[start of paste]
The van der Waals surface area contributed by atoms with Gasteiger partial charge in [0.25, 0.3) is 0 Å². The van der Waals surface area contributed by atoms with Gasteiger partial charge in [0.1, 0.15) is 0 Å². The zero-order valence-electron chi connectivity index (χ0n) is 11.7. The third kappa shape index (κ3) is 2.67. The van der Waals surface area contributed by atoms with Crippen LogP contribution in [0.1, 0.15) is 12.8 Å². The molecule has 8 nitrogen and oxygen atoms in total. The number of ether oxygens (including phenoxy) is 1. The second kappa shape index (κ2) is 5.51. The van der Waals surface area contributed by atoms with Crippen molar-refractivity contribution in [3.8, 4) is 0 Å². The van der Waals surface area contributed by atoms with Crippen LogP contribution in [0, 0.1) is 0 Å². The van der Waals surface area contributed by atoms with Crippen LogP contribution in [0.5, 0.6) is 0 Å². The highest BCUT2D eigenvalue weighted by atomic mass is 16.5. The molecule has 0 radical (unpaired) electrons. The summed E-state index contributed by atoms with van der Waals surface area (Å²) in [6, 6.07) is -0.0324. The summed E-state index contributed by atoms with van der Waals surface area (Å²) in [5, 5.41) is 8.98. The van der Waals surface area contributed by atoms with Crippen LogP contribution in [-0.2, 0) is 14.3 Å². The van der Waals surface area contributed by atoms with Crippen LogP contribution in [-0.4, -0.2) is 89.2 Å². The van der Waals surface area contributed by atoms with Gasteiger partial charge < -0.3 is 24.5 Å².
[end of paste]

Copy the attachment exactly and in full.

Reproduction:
The van der Waals surface area contributed by atoms with Gasteiger partial charge in [0.25, 0.3) is 0 Å². The van der Waals surface area contributed by atoms with Gasteiger partial charge in [0.1, 0.15) is 0 Å². The zero-order valence-electron chi connectivity index (χ0n) is 11.7. The third kappa shape index (κ3) is 2.67. The van der Waals surface area contributed by atoms with Crippen LogP contribution in [0.1, 0.15) is 12.8 Å². The molecule has 8 nitrogen and oxygen atoms in total. The number of ether oxygens (including phenoxy) is 1. The second kappa shape index (κ2) is 5.51. The van der Waals surface area contributed by atoms with Crippen molar-refractivity contribution in [3.8, 4) is 0 Å². The van der Waals surface area contributed by atoms with Crippen LogP contribution in [0, 0.1) is 0 Å². The van der Waals surface area contributed by atoms with Crippen LogP contribution in [0.5, 0.6) is 0 Å². The highest BCUT2D eigenvalue weighted by atomic mass is 16.5. The molecule has 0 radical (unpaired) electrons. The summed E-state index contributed by atoms with van der Waals surface area (Å²) in [6, 6.07) is -0.0324. The summed E-state index contributed by atoms with van der Waals surface area (Å²) in [5, 5.41) is 8.98. The van der Waals surface area contributed by atoms with Crippen LogP contribution in [-0.2, 0) is 14.3 Å². The van der Waals surface area contributed by atoms with Crippen LogP contribution in [-0.4, -0.2) is 89.2 Å². The van der Waals surface area contributed by atoms with Gasteiger partial charge < -0.3 is 24.5 Å².